ABSTRACT: The purpose of this study was to develop a method for evaluating accessibility of medical equipment for patients with disabilities.
The researchers reviewed videotapes of patient-participants with various physical and sensory disabilities using different types of medical equipment. For each of 11 videotapes, four observers independently identified and documented access and safety barriers, such as physical, sensory, cognitive, and environmental barriers. Inter-observer variability for identifying barrier presence was assessed with kappa statistics for pairs of observers.
A list of 10 access and safety barriers was developed through an iterative consensus process, which identified design features of medical equipment that presented difficulties for participants with disabilities. The list is useful for identifying and categorizing accessibility problems found in equipment. While reliability of barrier identification was substantial or moderate for some barriers, reconciliation of barrier events identified by multiple video observers is recommended for optimal results.
Applied ergonomics 12/2010; 42(1):178-83. · 1.11 Impact Factor
ABSTRACT: The purpose was to evaluate accessibility of typical radiology platforms by participants with mobility disabilities.
These patients have difficulty using radiology equipment and have an increased risk of falling.
This field study evaluated three common types of radiology platforms - X ray, computed tomography (CT) scan, and fluoroscopy - by 20 patients/participants with mobility impairments who used walking aids. The participants were required to get onto the equipment, simulate a typical radiological procedure, and get off. Each participant then watched a video of his or her own session and answered questions. Four researchers independently reviewed the videotapes and identified accessibility and safety barriers.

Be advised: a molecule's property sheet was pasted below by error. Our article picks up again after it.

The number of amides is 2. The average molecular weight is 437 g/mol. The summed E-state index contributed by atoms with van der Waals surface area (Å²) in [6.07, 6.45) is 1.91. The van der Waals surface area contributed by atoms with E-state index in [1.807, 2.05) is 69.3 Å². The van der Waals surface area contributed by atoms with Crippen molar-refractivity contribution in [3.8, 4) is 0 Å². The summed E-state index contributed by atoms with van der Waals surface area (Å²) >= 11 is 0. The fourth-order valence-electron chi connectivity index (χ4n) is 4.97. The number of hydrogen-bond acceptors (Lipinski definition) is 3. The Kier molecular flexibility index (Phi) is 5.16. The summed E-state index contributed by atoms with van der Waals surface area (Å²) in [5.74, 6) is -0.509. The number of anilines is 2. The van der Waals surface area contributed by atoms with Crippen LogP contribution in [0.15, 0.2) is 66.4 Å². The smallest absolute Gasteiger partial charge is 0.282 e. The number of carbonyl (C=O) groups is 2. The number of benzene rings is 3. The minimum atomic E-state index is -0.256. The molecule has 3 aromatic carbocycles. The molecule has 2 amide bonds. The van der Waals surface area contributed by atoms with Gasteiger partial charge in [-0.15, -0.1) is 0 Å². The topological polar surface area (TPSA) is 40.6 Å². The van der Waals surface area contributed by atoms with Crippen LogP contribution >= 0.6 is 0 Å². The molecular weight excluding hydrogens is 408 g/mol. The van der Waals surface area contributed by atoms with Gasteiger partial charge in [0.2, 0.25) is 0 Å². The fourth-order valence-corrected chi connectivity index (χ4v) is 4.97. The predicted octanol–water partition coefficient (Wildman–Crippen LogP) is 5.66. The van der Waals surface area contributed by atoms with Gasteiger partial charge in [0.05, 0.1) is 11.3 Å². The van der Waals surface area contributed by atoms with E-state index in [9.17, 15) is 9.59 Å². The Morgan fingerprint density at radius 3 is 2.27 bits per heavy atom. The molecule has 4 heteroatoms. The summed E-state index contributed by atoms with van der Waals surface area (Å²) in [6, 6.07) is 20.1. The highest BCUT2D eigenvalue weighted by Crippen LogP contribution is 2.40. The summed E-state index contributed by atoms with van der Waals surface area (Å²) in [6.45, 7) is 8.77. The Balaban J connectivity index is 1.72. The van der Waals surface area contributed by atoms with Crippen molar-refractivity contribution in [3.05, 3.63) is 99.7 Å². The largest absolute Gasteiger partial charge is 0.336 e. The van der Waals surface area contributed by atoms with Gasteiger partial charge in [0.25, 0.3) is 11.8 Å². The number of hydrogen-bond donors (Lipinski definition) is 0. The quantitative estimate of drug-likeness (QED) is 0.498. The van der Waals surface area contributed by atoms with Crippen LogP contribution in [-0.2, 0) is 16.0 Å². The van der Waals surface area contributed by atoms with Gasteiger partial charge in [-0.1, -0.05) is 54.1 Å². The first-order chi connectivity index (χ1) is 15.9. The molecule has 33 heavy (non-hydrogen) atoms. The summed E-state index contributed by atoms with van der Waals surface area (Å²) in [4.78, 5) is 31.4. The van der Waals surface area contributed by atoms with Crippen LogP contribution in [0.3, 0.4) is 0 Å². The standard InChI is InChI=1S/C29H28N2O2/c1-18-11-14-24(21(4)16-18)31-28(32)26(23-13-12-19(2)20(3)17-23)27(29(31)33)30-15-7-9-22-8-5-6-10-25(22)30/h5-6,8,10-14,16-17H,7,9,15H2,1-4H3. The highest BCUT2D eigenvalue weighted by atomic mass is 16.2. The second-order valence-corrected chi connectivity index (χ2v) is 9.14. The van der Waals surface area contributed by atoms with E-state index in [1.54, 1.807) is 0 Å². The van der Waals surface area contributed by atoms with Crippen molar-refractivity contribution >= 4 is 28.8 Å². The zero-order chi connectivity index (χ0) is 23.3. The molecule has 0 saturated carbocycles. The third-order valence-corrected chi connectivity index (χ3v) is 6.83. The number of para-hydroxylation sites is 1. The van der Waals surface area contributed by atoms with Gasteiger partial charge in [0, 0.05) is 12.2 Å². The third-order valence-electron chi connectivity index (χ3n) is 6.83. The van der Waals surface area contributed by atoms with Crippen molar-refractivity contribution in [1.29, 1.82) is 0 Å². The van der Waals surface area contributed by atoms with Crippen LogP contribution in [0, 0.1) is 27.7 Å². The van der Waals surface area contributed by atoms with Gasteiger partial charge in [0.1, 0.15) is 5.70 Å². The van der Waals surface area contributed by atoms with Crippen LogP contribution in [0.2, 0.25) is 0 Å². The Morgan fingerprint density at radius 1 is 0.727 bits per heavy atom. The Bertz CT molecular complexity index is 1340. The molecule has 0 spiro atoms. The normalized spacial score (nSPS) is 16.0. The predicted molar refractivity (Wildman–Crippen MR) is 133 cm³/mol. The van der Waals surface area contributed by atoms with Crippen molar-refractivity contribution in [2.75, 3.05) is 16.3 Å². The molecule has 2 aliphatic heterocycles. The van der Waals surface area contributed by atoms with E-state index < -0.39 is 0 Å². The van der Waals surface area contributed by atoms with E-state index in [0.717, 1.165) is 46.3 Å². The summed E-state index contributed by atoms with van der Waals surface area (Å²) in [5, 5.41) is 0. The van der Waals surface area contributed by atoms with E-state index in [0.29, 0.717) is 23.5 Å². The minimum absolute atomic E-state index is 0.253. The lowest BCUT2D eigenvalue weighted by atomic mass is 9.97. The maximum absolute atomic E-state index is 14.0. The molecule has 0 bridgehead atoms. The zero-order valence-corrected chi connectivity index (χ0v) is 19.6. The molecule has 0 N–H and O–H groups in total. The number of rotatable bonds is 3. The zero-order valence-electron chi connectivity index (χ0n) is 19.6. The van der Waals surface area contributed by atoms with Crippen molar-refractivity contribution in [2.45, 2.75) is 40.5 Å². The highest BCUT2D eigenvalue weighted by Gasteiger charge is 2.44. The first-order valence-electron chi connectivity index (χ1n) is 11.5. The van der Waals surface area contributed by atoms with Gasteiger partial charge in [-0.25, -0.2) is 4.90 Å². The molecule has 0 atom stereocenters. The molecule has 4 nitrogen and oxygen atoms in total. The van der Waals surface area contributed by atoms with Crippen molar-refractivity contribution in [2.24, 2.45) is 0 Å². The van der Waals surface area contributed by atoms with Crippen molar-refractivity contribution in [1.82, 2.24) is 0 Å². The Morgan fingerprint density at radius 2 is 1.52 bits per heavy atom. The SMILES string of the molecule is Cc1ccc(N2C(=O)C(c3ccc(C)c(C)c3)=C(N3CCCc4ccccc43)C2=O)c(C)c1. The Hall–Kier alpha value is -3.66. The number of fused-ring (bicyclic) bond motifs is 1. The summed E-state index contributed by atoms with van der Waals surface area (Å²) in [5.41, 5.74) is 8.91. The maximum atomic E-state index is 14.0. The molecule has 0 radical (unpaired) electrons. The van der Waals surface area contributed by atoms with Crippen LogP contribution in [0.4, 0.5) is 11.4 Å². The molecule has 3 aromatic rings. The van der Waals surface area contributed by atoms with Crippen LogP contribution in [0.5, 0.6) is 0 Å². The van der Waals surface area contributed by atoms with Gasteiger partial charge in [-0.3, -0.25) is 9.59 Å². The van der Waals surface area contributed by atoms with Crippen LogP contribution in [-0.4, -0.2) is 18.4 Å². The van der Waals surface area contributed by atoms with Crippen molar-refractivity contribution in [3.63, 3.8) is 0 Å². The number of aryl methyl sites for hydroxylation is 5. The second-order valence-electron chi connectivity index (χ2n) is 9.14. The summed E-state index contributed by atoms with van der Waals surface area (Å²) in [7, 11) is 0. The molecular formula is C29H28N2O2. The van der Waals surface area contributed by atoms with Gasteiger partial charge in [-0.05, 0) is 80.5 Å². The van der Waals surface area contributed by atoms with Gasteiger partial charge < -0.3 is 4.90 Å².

Overall, the CT scan platform was the easiest to use and the fluoroscopy platform the most difficult, primarily because of platform height differences. Sitting up on the Xray table was rated as difficult by most participants, primarily because of a lack of hand-holds and the surface pad not being fixed in place. Maintaining a position on the fluoroscopy platform while it rotated from horizontal to vertical was difficult and frightening for most participants.
Some radiology platforms are difficult to use and are perceived to be less safe for patients with mobility disabilities. The interaction of patient disability and equipment design can impose substantial physical demands on medical personnel. Recommendations for improved design are provided to enhance radiology platform accessibility and safety.
The findings may be applicable to the design of a wide range of medical patient platforms.
Human Factors The Journal of the Human Factors and Ergonomics Society 11/2008; 50(5):801-10. · 1.19 Impact Factor
ABSTRACT: The Mobile Usability Lab (MU-Lab) is a tool developed by the Rehabilitation Engineering Research Center on Accessible Medical Instrumentation (RERC-AMI) to study the accessibility and usability of medical devices by people with diverse abilities. The system includes a suite of data collection hardware components and a custom software interface to help coordinate problem identification and planning as well as data collection and analysis for usability and accessibility research of medical devices. Hardware components include a laptop computer, data acquisition card, video cameras, quad video processor and wireless microphones. Software components include a customized Web-based usability suite, real-time data collection package and several video editing and data analysis tools.
Conference proceedings: ... Annual International Conference of the IEEE Engineering in Medicine and Biology Society. IEEE Engineering in Medicine and Biology Society. Conference 02/2004; 7:4920-3.